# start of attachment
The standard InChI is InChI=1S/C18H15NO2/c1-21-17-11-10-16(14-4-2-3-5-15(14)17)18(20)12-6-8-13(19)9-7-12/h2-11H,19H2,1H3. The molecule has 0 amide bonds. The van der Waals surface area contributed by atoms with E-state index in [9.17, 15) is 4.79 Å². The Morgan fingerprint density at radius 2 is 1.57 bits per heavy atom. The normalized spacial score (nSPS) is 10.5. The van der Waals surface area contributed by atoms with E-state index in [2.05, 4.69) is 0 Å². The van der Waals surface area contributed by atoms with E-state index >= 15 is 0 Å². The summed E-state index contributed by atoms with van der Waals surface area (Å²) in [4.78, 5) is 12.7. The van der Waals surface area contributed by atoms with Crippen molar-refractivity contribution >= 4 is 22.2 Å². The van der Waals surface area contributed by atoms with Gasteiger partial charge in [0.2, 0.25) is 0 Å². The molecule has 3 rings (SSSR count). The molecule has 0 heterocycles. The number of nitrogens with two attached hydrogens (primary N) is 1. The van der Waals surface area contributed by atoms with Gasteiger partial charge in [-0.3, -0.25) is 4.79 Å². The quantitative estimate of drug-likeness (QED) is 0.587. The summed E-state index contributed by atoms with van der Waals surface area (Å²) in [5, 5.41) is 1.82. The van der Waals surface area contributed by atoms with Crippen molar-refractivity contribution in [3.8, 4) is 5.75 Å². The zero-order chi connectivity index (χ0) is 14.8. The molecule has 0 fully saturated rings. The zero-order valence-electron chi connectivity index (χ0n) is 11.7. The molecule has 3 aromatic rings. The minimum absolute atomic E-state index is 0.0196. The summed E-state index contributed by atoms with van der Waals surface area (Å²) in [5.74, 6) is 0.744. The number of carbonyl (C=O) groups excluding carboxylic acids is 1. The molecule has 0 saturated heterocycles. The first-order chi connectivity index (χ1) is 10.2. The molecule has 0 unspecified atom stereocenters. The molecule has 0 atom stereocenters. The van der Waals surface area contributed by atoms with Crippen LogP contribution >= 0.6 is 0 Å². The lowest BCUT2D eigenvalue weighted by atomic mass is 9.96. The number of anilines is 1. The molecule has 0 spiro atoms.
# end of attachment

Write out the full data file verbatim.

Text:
The standard InChI is InChI=1S/C18H15NO2/c1-21-17-11-10-16(14-4-2-3-5-15(14)17)18(20)12-6-8-13(19)9-7-12/h2-11H,19H2,1H3. The molecule has 0 amide bonds. The van der Waals surface area contributed by atoms with E-state index in [9.17, 15) is 4.79 Å². The Morgan fingerprint density at radius 2 is 1.57 bits per heavy atom. The normalized spacial score (nSPS) is 10.5. The van der Waals surface area contributed by atoms with E-state index in [2.05, 4.69) is 0 Å². The van der Waals surface area contributed by atoms with E-state index >= 15 is 0 Å². The summed E-state index contributed by atoms with van der Waals surface area (Å²) in [4.78, 5) is 12.7. The van der Waals surface area contributed by atoms with Crippen molar-refractivity contribution >= 4 is 22.2 Å². The van der Waals surface area contributed by atoms with Gasteiger partial charge in [0.2, 0.25) is 0 Å². The molecule has 3 rings (SSSR count). The molecule has 0 heterocycles. The number of nitrogens with two attached hydrogens (primary N) is 1. The van der Waals surface area contributed by atoms with Gasteiger partial charge in [-0.3, -0.25) is 4.79 Å². The quantitative estimate of drug-likeness (QED) is 0.587. The summed E-state index contributed by atoms with van der Waals surface area (Å²) in [5, 5.41) is 1.82. The van der Waals surface area contributed by atoms with Crippen molar-refractivity contribution in [3.8, 4) is 5.75 Å². The zero-order chi connectivity index (χ0) is 14.8. The molecule has 0 fully saturated rings. The zero-order valence-electron chi connectivity index (χ0n) is 11.7. The molecule has 3 aromatic rings. The minimum absolute atomic E-state index is 0.0196. The summed E-state index contributed by atoms with van der Waals surface area (Å²) in [5.74, 6) is 0.744. The number of carbonyl (C=O) groups excluding carboxylic acids is 1. The molecule has 0 saturated heterocycles. The first-order chi connectivity index (χ1) is 10.2. The molecule has 0 unspecified atom stereocenters. The molecule has 0 atom stereocenters. The van der Waals surface area contributed by atoms with Crippen LogP contribution >= 0.6 is 0 Å². The lowest BCUT2D eigenvalue weighted by atomic mass is 9.96. The number of anilines is 1. The molecule has 0 spiro atoms.